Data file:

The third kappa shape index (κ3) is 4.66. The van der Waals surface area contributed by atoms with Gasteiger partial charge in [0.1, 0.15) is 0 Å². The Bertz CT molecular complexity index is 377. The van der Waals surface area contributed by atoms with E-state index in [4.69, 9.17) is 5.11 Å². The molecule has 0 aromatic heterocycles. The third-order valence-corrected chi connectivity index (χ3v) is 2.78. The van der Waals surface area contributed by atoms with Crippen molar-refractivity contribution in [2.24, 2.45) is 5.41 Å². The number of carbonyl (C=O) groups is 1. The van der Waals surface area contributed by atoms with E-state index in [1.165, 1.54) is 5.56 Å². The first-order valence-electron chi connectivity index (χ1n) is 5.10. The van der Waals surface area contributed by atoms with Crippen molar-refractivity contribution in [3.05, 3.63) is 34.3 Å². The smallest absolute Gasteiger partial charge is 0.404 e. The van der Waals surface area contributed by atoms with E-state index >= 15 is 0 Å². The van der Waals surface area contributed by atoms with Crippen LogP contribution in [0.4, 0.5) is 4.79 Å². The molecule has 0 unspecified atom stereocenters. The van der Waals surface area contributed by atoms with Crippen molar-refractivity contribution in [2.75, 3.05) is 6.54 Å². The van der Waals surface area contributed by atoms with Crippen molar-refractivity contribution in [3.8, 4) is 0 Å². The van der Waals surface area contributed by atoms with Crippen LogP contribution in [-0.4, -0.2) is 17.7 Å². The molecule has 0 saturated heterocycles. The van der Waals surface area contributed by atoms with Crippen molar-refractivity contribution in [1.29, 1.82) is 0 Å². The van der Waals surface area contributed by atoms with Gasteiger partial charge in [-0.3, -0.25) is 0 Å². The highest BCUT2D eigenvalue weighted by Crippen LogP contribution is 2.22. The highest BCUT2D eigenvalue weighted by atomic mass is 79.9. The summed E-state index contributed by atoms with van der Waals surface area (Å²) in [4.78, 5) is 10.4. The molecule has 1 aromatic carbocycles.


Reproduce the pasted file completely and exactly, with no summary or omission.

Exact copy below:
The third kappa shape index (κ3) is 4.66. The van der Waals surface area contributed by atoms with Gasteiger partial charge in [0.1, 0.15) is 0 Å². The Bertz CT molecular complexity index is 377. The van der Waals surface area contributed by atoms with E-state index in [4.69, 9.17) is 5.11 Å². The molecule has 0 aromatic heterocycles. The third-order valence-corrected chi connectivity index (χ3v) is 2.78. The van der Waals surface area contributed by atoms with Crippen molar-refractivity contribution in [2.24, 2.45) is 5.41 Å². The number of carbonyl (C=O) groups is 1. The van der Waals surface area contributed by atoms with E-state index in [1.165, 1.54) is 5.56 Å². The first-order valence-electron chi connectivity index (χ1n) is 5.10. The van der Waals surface area contributed by atoms with Crippen molar-refractivity contribution in [3.05, 3.63) is 34.3 Å². The smallest absolute Gasteiger partial charge is 0.404 e. The van der Waals surface area contributed by atoms with E-state index >= 15 is 0 Å². The van der Waals surface area contributed by atoms with Crippen LogP contribution in [0.4, 0.5) is 4.79 Å². The molecule has 0 unspecified atom stereocenters. The van der Waals surface area contributed by atoms with Crippen molar-refractivity contribution in [2.75, 3.05) is 6.54 Å². The van der Waals surface area contributed by atoms with Crippen molar-refractivity contribution in [3.8, 4) is 0 Å². The van der Waals surface area contributed by atoms with Crippen LogP contribution in [-0.4, -0.2) is 17.7 Å². The molecule has 0 saturated heterocycles. The van der Waals surface area contributed by atoms with Crippen molar-refractivity contribution in [1.29, 1.82) is 0 Å². The van der Waals surface area contributed by atoms with Gasteiger partial charge in [-0.3, -0.25) is 0 Å². The highest BCUT2D eigenvalue weighted by Crippen LogP contribution is 2.22. The highest BCUT2D eigenvalue weighted by atomic mass is 79.9. The summed E-state index contributed by atoms with van der Waals surface area (Å²) in [4.78, 5) is 10.4. The molecule has 1 aromatic carbocycles.